Super Mario Bros.

Weekly Video Game Post – April 10, 2010

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Weekly Video Game Podcast – Apr. 10, 2010 <83 mins (75.5 MB)>
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  • Jamie Gore, Chris Karpyszyn and Steve Wood
  • This is the 50th podcast on the site. We’re just getting started…
  • I’ve scientifically proved that Sega sucks. Yay science!
  • Mario vs. Sam Fisher. Winner: EVERYONE!
  • All our sales data comes from
  • Continue reading for this past week’s release dates and expanded sales figure


Madness Brewing Weekly Video Game Newsletter #001

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Well, it almost drove me insane between the editing issues and the podcast but the first Weekly Video Game Newsletter is out. I apologize in advance if there are any formatting issues as Word was giving me a major headache. The feature article for this week’s issue goes over all the big titles that are supposed to be released in the second quarter of 2010 (April through to June). There are also several reviews and Hall of Fame write-ups that were already featured on this site so you can take them with you to read on the go if you have a Kindle or some other e-book. There’s also a really interesting look at just how bad Sega’s sales have become. People complain about the Sonic games but it looks like all their games are garbage.

The newsletter is free of charge. The next issue will be published on Wednesday and will be a weekly fixture on the site. It is in PDF format so you can take with you on an e-book or a Kindle, read it on your computer screen, or print it off and read anywhere you want.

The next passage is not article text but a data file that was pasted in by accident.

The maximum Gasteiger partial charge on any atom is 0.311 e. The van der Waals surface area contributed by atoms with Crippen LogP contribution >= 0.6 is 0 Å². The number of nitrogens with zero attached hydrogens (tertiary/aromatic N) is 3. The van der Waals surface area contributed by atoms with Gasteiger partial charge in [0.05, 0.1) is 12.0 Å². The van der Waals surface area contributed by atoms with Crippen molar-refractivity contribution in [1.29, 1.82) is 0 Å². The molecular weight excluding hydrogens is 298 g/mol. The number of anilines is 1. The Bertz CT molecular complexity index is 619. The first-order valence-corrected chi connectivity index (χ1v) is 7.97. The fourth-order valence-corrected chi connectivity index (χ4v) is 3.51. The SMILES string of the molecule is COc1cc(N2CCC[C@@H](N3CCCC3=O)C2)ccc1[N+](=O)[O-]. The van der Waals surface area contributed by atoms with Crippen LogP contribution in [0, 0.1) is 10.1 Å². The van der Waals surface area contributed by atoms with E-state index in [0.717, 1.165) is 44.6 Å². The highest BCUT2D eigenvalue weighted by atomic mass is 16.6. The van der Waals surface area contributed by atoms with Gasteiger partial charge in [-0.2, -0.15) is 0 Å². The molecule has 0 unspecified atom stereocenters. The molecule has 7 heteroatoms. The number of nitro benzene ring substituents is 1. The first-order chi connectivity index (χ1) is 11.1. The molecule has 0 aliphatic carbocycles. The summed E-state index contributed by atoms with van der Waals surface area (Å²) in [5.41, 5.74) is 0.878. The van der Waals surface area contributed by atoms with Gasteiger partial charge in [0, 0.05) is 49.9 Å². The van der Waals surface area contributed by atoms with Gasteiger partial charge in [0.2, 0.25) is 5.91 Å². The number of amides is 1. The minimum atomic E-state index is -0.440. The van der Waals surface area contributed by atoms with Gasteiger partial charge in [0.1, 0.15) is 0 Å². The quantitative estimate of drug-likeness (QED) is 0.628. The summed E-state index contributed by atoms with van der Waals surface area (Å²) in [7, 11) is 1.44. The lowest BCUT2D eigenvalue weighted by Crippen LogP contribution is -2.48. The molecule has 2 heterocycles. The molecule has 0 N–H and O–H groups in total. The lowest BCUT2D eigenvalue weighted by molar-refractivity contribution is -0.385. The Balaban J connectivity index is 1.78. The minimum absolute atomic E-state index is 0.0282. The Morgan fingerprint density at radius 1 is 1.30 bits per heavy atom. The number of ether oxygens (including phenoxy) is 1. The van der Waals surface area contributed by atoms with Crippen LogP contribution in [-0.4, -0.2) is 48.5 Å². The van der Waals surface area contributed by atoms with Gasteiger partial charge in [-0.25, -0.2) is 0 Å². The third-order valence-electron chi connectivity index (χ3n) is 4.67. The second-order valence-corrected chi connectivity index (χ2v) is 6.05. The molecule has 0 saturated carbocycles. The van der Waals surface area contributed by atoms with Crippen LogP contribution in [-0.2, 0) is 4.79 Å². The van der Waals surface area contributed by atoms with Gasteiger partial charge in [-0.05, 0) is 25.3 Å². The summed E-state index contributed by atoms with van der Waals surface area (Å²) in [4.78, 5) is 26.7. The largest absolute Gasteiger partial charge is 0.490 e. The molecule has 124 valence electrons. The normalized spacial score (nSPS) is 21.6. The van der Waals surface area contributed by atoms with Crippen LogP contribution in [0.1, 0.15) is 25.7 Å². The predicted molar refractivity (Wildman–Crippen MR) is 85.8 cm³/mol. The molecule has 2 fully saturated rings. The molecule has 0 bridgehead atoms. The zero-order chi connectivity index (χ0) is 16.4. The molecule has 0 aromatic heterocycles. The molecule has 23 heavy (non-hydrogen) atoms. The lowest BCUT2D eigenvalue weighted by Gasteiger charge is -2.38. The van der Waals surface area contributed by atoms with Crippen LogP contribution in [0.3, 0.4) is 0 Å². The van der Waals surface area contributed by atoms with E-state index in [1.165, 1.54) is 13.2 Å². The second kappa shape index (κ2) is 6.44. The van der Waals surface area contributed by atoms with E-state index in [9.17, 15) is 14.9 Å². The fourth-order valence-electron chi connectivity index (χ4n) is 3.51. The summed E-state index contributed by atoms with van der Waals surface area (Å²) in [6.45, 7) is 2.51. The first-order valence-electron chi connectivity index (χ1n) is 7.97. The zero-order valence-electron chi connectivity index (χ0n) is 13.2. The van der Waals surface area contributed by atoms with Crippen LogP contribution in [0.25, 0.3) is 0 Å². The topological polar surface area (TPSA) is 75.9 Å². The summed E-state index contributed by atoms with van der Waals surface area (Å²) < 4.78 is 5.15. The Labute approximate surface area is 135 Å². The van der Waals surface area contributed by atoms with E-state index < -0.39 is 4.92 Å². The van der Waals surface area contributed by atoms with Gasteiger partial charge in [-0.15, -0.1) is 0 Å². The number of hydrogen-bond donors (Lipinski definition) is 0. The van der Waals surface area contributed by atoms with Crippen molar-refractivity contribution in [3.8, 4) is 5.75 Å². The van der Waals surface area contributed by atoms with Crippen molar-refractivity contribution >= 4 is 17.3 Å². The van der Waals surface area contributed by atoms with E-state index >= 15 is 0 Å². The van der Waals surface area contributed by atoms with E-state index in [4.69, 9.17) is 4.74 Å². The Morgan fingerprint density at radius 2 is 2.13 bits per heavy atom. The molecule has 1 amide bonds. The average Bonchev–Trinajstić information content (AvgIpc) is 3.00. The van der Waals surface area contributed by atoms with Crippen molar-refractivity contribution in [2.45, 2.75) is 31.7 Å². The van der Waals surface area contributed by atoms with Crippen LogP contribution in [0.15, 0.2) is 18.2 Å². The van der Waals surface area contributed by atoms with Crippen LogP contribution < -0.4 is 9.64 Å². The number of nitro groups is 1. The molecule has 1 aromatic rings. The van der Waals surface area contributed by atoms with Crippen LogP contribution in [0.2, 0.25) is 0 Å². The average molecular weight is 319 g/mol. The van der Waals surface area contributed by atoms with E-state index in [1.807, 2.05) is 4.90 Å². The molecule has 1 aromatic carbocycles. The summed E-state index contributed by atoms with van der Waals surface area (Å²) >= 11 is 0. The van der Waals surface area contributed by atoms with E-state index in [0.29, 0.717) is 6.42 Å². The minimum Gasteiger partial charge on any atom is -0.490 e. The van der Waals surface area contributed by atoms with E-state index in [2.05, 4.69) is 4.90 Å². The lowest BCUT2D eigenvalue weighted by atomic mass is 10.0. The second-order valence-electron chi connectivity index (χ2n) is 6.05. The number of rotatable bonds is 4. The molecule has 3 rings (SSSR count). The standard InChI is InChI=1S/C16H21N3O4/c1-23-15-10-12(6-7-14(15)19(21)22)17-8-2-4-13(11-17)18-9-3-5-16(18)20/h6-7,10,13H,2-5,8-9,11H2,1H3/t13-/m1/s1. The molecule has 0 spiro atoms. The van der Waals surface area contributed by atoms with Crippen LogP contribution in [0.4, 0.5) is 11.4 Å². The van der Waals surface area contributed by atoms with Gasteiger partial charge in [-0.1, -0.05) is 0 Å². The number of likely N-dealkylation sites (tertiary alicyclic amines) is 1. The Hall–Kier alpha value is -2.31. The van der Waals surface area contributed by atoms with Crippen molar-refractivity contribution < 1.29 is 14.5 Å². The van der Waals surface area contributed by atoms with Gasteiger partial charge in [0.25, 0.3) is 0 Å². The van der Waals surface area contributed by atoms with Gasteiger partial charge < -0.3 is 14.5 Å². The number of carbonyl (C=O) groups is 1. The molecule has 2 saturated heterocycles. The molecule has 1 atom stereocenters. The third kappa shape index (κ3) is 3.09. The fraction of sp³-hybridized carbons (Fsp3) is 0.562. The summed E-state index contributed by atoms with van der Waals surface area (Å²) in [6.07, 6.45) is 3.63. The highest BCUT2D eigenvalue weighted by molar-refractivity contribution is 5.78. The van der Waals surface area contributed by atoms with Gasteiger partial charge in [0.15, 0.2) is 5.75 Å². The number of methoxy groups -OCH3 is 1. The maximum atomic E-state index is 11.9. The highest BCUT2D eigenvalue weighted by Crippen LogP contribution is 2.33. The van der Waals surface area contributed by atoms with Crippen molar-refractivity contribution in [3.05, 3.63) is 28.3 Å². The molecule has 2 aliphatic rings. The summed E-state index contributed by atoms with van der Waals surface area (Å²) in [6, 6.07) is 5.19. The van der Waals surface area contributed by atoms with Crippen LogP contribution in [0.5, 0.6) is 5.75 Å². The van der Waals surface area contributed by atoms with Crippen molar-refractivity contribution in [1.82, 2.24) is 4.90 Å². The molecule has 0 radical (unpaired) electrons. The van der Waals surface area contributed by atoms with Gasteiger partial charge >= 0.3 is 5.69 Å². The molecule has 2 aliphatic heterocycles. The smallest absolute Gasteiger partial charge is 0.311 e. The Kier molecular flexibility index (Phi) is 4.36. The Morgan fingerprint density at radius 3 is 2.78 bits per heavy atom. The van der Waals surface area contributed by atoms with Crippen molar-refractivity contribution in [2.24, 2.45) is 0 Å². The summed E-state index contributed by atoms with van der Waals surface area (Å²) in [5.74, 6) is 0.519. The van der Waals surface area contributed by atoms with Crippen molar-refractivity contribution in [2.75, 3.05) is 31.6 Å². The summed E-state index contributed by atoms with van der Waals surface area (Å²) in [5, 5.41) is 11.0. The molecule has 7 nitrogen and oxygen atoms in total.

If you have any questions or comments, send them to

Super Mario Bros. (MB Hall of Fame Inductee)

Super Mario Bros.

Hall of Fame Inductee
Super Mario Bros.
Original Release: 1986 (NES)
Designers: Shigeru Miyamoto, Takashi Tezuka
Developed by: Nintendo
Published by: Nintendo

Even if we don’t care about Super Mario Bros. twenty-five years after its release, the game is notable for at least one very important reason: it saved the video game industry after it imploded from the crash of 1983. The NES was a hard sell to retailers when it was launched in 1985. Too many garbage games from horrible game consoles had turned people off of video games. When Nintendo tried to break into the market, it was like entering a wasteland. However, Super Mario Bros. changed all that. The game looked and sounded better than anything else available on the home market; it was easy to pick up and play, and it was incredibly fun. Mario singlehandedly saved the video game industry and, even though the game is over a quarter-century old, it still stands up incredibly well today.